Designed to foster a sophisticated and nuanced understanding of international trade issues and policy. The impact of protectionist instruments and the role of international agreements and organisations in moderating protectionist behaviour are examined using economic theory. The history of Australian protectionism will be used as an example to illustrate how attitudes to protectionism can evolve over time. This example will illustrate that a national mindset, as well as self-interest, influences the formation and evolution of policy. Also, we will examine how trade and investment policies affect developing countries.
|Faculty||Bond Business School|
|Study abroad||Available to Study Abroad students|
1. Explain the concept of comparative advantage and how it can be used to counteract mercantilism and other populist protectionist notions.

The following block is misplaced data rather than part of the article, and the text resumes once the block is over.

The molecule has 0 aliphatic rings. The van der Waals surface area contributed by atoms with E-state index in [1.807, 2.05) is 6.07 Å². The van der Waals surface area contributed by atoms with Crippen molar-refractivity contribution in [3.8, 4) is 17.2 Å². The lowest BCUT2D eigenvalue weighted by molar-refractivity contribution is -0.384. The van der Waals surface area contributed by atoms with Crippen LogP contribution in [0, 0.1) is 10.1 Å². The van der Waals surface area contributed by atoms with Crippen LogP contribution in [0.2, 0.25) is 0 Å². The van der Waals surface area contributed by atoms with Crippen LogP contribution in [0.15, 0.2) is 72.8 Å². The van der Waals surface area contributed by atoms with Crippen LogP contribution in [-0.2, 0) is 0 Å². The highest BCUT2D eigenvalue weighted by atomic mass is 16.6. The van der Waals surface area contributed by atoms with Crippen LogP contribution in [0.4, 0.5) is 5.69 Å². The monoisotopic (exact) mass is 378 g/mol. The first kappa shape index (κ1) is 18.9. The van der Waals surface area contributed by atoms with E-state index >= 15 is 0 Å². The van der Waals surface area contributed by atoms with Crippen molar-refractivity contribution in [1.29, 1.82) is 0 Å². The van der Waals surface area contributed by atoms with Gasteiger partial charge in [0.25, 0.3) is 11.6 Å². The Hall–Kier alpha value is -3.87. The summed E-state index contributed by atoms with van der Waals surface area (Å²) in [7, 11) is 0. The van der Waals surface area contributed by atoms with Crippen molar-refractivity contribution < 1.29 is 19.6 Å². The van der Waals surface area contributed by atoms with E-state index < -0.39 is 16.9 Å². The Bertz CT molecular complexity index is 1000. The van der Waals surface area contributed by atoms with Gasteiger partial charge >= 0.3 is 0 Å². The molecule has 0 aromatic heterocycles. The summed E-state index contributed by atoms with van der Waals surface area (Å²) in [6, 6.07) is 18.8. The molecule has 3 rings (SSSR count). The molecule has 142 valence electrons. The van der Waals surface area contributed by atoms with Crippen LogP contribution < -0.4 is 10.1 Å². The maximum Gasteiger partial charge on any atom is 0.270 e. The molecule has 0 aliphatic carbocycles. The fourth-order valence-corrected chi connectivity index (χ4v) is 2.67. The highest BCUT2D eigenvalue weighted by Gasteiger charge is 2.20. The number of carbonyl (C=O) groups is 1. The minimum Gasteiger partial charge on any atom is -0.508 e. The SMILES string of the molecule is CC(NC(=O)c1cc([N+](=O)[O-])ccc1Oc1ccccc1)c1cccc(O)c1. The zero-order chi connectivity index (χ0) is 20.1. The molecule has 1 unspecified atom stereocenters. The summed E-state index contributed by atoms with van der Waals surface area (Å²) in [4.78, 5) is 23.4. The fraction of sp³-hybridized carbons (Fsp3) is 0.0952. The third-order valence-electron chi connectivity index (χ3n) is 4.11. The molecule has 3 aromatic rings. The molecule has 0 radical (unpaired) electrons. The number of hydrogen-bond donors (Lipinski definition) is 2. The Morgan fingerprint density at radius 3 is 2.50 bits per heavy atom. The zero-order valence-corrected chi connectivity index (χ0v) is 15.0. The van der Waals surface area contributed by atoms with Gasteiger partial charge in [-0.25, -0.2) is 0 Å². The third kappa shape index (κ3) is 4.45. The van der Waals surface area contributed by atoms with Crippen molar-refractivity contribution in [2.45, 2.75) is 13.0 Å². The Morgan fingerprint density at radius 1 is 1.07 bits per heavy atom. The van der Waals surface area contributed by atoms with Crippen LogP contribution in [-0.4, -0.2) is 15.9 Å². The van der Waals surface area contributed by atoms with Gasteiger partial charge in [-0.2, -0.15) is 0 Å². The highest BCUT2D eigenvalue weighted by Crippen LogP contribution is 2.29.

2. Explain the Heckscher-Ohlin, Specific Factors and Imperfect Competition models of International Trade and the implications of each.
3. Apply appropriate economic theory to analyse different trade policies and their political economy considerations.
4. Explain the role of the WTO and preferential trade agreements.
5. Demonstrate knowledge of how trade and investment policies affect developing countries.
Students must have successfully completed ECON71-600 or equivalent prior to undertaking ECON71-303 or may take ECON71-600 as a co-requisite